The nineteenth-century master of understatement Johannes Brahms once said that writing a symphony is no joke. Neither, it must be said, is starting a new political party in a country where big money talks, elections are bought like the shiny merchandise on a late-night infomercial, and a corrupt, complicit, two-party cartel rules the roost with cackling disdain for the tired, poor, and huddled masses yearning, not just to breathe free, but to keep a roof over their heads after paying their student loans, health-care premiums, and mortgage payments.
Yet, there remain those brave, foolhardy, or stubborn souls determined to give progressives a voice in a political system that, for far too long, has kept them locked into an abusive relationship with the Democrats. On Wednesday, March 15th, Draft Bernie founder Nick Brana and filmmaker-and-activist Josh Fox will host a national organizing kickoff call to launch a new party. The stated purpose of the call, to be repeated in weekly follow-ups, is to “share campaign updates and talk about how we can make a people’s party a reality.”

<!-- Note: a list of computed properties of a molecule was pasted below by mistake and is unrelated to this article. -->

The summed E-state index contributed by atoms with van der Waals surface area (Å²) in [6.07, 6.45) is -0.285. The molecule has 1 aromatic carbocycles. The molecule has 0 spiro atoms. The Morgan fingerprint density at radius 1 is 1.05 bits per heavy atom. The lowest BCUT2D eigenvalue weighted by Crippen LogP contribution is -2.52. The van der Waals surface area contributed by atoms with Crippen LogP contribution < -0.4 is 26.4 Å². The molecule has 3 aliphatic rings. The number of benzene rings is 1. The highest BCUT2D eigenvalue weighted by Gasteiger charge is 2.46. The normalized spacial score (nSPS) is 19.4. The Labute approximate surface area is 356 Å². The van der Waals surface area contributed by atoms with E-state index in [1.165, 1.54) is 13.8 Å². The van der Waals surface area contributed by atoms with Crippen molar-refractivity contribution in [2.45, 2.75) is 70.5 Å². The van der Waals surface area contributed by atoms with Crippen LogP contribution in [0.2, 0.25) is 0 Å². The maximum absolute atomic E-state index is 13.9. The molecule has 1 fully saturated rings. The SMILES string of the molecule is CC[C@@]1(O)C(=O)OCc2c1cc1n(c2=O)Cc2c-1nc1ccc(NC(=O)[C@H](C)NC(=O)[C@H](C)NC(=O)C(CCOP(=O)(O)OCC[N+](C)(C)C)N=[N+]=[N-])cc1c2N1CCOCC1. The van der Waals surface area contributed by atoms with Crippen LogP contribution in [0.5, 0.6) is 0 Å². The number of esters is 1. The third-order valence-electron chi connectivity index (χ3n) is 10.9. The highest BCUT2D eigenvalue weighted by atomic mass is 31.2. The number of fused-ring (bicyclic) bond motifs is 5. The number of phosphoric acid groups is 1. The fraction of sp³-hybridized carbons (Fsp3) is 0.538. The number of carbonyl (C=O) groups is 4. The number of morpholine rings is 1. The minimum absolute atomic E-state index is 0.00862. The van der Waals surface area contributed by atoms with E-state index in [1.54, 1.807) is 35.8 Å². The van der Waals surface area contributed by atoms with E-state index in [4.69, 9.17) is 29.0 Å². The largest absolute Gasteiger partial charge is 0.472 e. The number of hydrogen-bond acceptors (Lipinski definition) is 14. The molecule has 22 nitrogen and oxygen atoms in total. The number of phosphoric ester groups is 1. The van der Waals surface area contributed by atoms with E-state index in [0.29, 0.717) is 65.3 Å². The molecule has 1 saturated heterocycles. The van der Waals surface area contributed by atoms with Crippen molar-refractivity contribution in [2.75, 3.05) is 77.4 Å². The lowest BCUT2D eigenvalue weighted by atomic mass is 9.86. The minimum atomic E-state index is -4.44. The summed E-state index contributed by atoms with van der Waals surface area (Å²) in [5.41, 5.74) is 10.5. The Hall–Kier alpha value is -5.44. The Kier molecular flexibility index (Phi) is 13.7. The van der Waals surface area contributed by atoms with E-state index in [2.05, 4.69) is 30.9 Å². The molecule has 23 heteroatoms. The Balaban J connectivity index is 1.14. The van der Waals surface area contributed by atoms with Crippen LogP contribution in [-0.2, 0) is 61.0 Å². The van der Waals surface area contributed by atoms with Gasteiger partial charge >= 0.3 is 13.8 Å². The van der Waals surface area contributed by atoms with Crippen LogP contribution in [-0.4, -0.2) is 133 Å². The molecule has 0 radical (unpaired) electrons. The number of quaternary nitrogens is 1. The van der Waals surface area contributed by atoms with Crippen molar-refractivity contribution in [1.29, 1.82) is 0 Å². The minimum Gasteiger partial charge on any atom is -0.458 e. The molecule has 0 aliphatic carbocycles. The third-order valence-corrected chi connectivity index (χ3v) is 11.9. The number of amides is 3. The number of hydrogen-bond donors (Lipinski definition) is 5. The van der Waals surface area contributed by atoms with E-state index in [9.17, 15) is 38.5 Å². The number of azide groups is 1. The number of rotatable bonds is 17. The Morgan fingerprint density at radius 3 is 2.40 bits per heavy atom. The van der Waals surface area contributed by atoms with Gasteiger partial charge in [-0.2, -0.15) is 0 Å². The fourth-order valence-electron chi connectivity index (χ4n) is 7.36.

Of course, launching a new organization to oppose the established parties of capital is not a new idea: this is how all progressive/workers’/labor/socialist parties have gotten their start. And one thing I hope the Draft Bernie movement will take very seriously is to study how this has been done before – both domestically and abroad – in order to draw lessons from the past and avoid falling into the same traps that have thrown the left into crisis across the entire Western world.
In fact, we don’t have to go that far to look. I recently sat down with Colin Mooers of Ryerson University in Toronto to discuss what Americans can learn from the Canadian experience of having a working-class party (the New Democratic Party or NDP) challenging the hegemony of the reigning Liberals and Conservatives. The interview, published in Jacobin Magazine, covers a range of issues from embracing new forms of activism to the overarching challenge of transforming state power rather than simply tinkering at the margins. The key question that arose was this: how to create and maintain a vital, movement-based organization that does not perceive itself merely in electoral terms.